The explorer has a very good picture in their head of just how digital strategy works. They are considering the impact their PR and paid media campaigns have on organic visibility, and they often work to mesh campaign themes together for maximum impact. They have a deep understanding of analytics from both a technical and analytical standpoint and have no problem putting together reports that blend online and offline performance to create a clear picture for their clients. They know content strategy can be the glue that holds their marketing plan together, and that site structure and content prioritization can be linked together and tested to continually make improvements to client properties. The understanding is there, but the practice, patience, and perseverance are not.
Stage 6: The Digital Strategist
The modern-day digital strategist not only knows all of these practices blend together, but understands the pacing and has expertise in all areas. They understand market research can be combined with keyword research to slowly craft personas. They put in hours upon hours to craft an accurate buyer’s journey. They know they will fail at times as they map years’ worth of content and work to build relationships with key influencers in niche markets. They know every idea should be tested, and ongoing optimization is a never-ending process. They gather information from designers, developers, customers, stakeholders, and others to gain a full understanding of their products and properties. They keep an eye on content value and want to provide the best experience possible for their customers. They are starting to include customer loyalty in their reporting and can manipulate analytics data to gain insights that would never be considered in stages 3 and 4. They never get overwhelmed by the fact that they need to understand up to 10 different practice areas at the same time to generate maximum effectiveness. They can recite SEO best practices in their sleep and always know the latest algorithm changes. Did I mention SEO is one of many areas of expertise for this modern-day assassin?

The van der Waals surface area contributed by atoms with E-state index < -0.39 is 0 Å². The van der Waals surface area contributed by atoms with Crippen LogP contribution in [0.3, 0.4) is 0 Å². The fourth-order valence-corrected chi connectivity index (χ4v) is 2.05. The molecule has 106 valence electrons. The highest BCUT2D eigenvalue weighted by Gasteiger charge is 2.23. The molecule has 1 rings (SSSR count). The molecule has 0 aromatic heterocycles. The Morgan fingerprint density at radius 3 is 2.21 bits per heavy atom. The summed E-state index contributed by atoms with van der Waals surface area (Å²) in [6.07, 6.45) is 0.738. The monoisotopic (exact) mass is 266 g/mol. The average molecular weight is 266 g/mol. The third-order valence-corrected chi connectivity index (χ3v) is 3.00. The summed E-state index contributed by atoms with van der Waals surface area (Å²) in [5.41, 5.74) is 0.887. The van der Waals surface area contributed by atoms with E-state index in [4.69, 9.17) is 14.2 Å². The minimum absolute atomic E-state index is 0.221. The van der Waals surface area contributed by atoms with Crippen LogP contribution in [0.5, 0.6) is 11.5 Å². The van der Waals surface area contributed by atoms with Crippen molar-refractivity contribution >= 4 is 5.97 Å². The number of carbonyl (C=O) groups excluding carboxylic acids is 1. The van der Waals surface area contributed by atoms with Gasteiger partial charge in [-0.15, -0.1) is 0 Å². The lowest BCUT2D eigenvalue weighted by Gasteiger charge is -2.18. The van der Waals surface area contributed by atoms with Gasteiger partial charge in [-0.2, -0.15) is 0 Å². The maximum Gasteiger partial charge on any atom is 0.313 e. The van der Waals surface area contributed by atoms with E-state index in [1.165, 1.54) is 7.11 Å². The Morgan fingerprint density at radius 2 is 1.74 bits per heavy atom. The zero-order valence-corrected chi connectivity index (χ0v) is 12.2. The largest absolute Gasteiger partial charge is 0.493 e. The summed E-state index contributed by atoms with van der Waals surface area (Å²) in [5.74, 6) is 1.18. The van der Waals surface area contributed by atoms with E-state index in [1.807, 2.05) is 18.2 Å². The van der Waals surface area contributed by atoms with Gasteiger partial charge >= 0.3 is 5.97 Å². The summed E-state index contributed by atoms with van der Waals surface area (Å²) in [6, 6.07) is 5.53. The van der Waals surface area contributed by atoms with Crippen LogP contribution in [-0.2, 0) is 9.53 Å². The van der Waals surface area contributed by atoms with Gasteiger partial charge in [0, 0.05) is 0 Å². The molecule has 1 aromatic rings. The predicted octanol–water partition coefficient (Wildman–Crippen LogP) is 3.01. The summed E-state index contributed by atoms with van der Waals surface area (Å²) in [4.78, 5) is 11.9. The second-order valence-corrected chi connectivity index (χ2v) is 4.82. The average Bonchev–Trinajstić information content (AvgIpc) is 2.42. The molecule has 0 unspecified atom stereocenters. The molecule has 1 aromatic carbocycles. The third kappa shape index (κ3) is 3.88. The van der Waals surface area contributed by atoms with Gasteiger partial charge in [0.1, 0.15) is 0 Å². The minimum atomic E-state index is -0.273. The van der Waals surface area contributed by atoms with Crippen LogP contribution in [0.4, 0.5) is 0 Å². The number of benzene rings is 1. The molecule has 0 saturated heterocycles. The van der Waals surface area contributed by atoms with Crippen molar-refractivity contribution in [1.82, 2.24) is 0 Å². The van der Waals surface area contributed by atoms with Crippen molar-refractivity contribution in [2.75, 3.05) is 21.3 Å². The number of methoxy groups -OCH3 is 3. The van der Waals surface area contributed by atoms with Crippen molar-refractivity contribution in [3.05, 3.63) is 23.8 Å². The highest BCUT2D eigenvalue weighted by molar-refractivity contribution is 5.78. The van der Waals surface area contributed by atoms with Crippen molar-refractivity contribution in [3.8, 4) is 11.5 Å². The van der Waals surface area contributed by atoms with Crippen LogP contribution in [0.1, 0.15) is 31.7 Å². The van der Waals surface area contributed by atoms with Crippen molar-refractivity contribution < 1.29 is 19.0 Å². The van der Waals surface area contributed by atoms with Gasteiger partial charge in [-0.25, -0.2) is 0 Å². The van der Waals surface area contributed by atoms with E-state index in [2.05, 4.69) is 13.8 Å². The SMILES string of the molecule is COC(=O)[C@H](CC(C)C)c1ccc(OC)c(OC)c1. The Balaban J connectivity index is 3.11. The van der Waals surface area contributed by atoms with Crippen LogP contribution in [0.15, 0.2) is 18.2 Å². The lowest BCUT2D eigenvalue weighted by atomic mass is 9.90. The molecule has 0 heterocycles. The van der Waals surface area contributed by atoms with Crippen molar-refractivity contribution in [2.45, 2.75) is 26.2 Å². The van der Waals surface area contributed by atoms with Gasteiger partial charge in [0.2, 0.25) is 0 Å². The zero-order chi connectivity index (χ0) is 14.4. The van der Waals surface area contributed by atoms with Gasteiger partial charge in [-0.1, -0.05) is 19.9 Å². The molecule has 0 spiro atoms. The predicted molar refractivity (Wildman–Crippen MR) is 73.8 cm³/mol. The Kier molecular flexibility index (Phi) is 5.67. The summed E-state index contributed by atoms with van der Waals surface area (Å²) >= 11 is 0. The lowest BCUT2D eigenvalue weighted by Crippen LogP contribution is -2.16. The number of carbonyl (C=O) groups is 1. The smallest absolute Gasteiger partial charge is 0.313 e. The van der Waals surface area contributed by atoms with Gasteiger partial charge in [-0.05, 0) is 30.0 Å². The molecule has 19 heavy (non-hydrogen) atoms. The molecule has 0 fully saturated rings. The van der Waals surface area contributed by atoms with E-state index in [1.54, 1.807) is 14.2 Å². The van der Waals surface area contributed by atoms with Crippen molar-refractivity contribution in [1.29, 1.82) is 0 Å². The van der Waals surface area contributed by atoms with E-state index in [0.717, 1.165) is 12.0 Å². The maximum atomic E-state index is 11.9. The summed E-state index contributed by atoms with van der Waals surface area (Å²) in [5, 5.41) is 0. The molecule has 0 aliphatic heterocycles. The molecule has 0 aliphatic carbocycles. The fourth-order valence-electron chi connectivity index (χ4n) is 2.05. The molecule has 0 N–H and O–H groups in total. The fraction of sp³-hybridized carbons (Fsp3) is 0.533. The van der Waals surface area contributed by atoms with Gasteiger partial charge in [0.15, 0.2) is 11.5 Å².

It is too easy to get caught in stages 1 through 5. If we really want to stay on top of the game, we need to work together to ensure our peers are not taking shortcuts, and deep elements of market research, persona development, buyer’s journey development, user experience, information architecture, content strategy, digital analytics, web development, paid media, direct marketing, events, PR, social, and search are always considered in terms of how they relate to each other and how they impact the bottom line. We are no longer here to drive traffic. We are here to drive interest, drive intent, and conduct ongoing tests that maximize the value of our content to end users both on- and offline. Let’s evolve; let’s not get stuck in the mud.